This article originally appeared on Quartz.
"Where did you put the smoke?"
That’s when you know a village demo is going well. It’s one of the best reactions we get in the field when we take our stove out into a public space, light a fire with a few pieces of wood, and gather a crowd just as a bright orange flame pops out from the top of the unit. The moment is mesmerizing, and if things go our way, potentially life-saving.
Half the planet currently cooks on smoky open fires, resulting in four million premature deaths annually. It’s devastating. And it’s the driving force behind why we developed the HomeStove, a biomass-burning stove that cuts fuel consumption in half while reducing toxic emissions by 90%. We’re on a mission to bring a safe, affordable alternative to these dangerous fires in a way that is compelling to households and in line with cultural practices.
So to get back to the question at hand: where did we put the smoke? Our customers are used to seeing wood fires smoking and they see a certain magic in making the smoke disappear. But it’s not magic; it’s physics. And we didn’t put the smoke anywhere — we burned it. It’s what my colleague Venky, and I spend hours in BioLite’s Burn Lab (yes, a burn lab) doing everyday.
Combustion 101: The Fire Triangle
Any good fire is made up of three components known as the “fire triangle:” fuel, oxygen, and overall temperature. When you properly mix oxygen and fuel in a fire, combustion improves, raising overall temperature — which — you guessed it — further improves combustion. This allows particles to burn more easily and efficiently before they have a chance to escape the fire.
Whether it’s the smoke from a campfire in Yellowstone or the smoke from a three-stone fire in Uganda, smoke is wasted fuel. Smoke is particulate matter, stuff that can be combusted, burned, put to good use inside your fire. Think about it this way: when you see a car chugging down the street with thick, black clouds coming out of the tailpipe, you’d think that’s a badly tuned car, right? Well guess what: smoky fires are badly tuned fires, even if you’re using a solid fuel like wood. As full-time combustion engineers, Venky and I don’t let that happen — we measure the emissions of the HomeStove in our burn lab and calibrate the optimal “fire triangle” by injecting the right amount of air where it’s needed.
Airflow & Thermoelectrics: The History of (and Key to) Our Combustion
The HomeStove relies on a steady flow rate of air into the burn chamber in order to optimize combustion. We utilize a small internal fan connected to a circuit board, which allows us to control exactly how much air is introduced. While the specific geometry is complicated, the concept is fairly simple — or so you would think. This was actually one of the biggest hurdles we faced in our early prototypes as a company: how do you power a fan when power is not readily available?
1.2 billion people lack reliable access to electricity — those are our customers.
We needed to figure out a way to keep a fan going consistently that didn’t require an external source of energy; outlets are few and far between, and batteries run out. So we looked to the fire itself and found our answer.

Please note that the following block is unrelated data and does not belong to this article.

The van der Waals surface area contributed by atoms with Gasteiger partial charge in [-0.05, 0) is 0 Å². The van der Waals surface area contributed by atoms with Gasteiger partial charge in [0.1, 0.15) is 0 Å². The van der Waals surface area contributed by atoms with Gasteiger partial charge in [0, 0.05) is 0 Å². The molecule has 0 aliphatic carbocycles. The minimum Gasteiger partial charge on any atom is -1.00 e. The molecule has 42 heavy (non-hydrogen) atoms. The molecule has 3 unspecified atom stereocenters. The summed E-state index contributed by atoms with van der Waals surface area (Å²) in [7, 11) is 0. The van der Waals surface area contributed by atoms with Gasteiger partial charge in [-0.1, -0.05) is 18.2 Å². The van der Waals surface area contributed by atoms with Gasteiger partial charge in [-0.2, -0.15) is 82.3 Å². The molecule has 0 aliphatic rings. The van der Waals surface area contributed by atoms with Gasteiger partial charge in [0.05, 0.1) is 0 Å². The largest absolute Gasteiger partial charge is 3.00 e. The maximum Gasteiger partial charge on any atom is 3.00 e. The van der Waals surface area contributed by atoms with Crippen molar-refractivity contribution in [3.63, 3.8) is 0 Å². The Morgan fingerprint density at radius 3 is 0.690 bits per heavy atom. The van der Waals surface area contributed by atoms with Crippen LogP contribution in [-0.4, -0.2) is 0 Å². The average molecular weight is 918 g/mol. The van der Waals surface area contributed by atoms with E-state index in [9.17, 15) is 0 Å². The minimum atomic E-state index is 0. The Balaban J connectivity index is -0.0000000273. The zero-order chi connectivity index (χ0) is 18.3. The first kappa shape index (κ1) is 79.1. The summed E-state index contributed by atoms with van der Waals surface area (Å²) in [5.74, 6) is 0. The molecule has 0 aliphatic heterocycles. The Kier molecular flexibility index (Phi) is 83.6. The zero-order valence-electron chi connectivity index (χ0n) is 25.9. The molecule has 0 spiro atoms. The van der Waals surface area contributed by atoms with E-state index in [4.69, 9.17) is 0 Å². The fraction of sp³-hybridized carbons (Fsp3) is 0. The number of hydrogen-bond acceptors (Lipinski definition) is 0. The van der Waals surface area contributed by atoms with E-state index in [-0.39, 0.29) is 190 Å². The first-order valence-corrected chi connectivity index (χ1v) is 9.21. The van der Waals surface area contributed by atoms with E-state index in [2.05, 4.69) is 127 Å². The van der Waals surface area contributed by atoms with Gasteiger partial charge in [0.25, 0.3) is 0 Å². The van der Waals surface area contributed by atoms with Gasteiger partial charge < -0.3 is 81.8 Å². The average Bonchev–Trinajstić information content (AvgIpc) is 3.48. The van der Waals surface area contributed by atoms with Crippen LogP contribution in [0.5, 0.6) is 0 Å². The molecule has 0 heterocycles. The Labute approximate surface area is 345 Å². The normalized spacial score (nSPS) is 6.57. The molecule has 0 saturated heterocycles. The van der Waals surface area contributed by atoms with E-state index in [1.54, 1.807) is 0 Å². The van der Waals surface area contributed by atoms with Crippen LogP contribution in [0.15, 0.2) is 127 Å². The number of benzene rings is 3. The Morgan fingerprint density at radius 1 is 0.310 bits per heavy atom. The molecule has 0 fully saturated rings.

Enter thermoelectrics: basically what solar panels do with the sun, thermoelectric generators (TEGs) do with heat. With the integration of a TEG, we were able to convert wasted heat from the fire into usable electricity that could power an internal fan and offer surplus electricity via USB to charge small devices. We had a completely self- contained system that could run as long as the fire was burning.
Our early prototypes weren’t pretty: their fire triangles were definitely lopsided, but with the help of the Autodesk Entrepreneur Program we were able to get our hands on Computational Fluid Dynamics (CFD) modeling software that allowed us to take look inside the stove and see what was actually going on.
CFD allows us to literally see our Fire Triangle in action: the simulation above represents smoke, heat, and air and you can see how different ratios yield different results. Tools like this are critical to helping us identify all the variables that go into a perfect fire.
Inside Our Lab Today
Four generations of prototypes later, we’ve got over 15,000 HomeStoves out in customer’s homes, but we’re far from done. We’ve built a team of engineers who have worked on spaceships, electric vehicles and battery power for Google servers. Every day the team tests the performance of our stove, trying out different variables such as fuel type, ambient temperature, and even the types of pots you might find sitting on top of the stove which has an impact on airflow.
Venky and I spend most of our time in the BioLite Lab — so let’s take you on a quick house tour to give you an idea of what our days are like:
Together, our team has literally reinvented fire and built a stove that is impacting the well-being of families worldwide as well as the health of our planet. We’ve gotten 15,000 HomeStoves out there to date, but there is always room to improve.
We are constantly adjusting our fire triangles to make sure that the HomeStove’s emissions are as low as possible while yielding the highest electricity output. At the same time we are always looking for ways to make our stoves more durable, most recently this has meant custom building an upgraded durability test rig to use on our overnight burn tests to ensure that our stoves hold up over time.
These countless hours in the lab each day result in incremental improvements that make a huge difference to our customers in emerging markets. Our optimizations mean less smoke being inhaled, less time collecting fuel each week, and more electricity to power a phone to conduct business or keep the lights on a bit longer at night.
Coming from someone who used to design rocket engines, I’ll tell you that burning wood, as simple as it sounds, is one of the most advanced technologies I’ve ever worked on.